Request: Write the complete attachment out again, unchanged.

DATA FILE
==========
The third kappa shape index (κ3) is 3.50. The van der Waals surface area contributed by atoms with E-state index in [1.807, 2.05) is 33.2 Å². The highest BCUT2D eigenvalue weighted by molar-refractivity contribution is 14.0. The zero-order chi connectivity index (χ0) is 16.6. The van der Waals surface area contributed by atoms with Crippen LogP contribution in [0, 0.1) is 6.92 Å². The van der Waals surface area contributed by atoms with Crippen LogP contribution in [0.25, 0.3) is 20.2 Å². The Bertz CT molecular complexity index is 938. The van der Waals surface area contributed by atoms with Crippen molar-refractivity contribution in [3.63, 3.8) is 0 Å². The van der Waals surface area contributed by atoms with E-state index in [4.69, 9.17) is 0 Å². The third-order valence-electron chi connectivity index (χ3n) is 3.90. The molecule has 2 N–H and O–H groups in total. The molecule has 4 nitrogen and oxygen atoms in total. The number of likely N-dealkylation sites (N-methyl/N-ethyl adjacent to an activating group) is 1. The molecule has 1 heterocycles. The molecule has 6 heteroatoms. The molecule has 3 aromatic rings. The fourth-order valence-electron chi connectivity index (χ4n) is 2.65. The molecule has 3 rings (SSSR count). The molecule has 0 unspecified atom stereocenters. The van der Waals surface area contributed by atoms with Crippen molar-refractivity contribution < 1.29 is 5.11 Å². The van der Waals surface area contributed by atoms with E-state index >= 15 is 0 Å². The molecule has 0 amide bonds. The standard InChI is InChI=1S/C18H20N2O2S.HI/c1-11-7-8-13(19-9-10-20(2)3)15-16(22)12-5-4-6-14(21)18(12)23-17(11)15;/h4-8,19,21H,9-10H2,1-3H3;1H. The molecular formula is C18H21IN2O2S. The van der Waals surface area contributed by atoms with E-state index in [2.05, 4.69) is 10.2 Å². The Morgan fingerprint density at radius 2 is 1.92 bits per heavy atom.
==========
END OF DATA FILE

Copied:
The third kappa shape index (κ3) is 3.50. The van der Waals surface area contributed by atoms with E-state index in [1.807, 2.05) is 33.2 Å². The highest BCUT2D eigenvalue weighted by molar-refractivity contribution is 14.0. The zero-order chi connectivity index (χ0) is 16.6. The van der Waals surface area contributed by atoms with Crippen LogP contribution in [0, 0.1) is 6.92 Å². The van der Waals surface area contributed by atoms with Crippen LogP contribution in [0.25, 0.3) is 20.2 Å². The Bertz CT molecular complexity index is 938. The van der Waals surface area contributed by atoms with Crippen molar-refractivity contribution in [3.63, 3.8) is 0 Å². The van der Waals surface area contributed by atoms with E-state index in [4.69, 9.17) is 0 Å². The third-order valence-electron chi connectivity index (χ3n) is 3.90. The molecule has 2 N–H and O–H groups in total. The molecule has 4 nitrogen and oxygen atoms in total. The number of likely N-dealkylation sites (N-methyl/N-ethyl adjacent to an activating group) is 1. The molecule has 1 heterocycles. The molecule has 6 heteroatoms. The molecule has 3 aromatic rings. The fourth-order valence-electron chi connectivity index (χ4n) is 2.65. The molecule has 3 rings (SSSR count). The molecule has 0 unspecified atom stereocenters. The van der Waals surface area contributed by atoms with Crippen molar-refractivity contribution < 1.29 is 5.11 Å². The van der Waals surface area contributed by atoms with E-state index >= 15 is 0 Å². The molecule has 0 amide bonds. The standard InChI is InChI=1S/C18H20N2O2S.HI/c1-11-7-8-13(19-9-10-20(2)3)15-16(22)12-5-4-6-14(21)18(12)23-17(11)15;/h4-8,19,21H,9-10H2,1-3H3;1H. The molecular formula is C18H21IN2O2S. The van der Waals surface area contributed by atoms with E-state index in [2.05, 4.69) is 10.2 Å². The Morgan fingerprint density at radius 2 is 1.92 bits per heavy atom.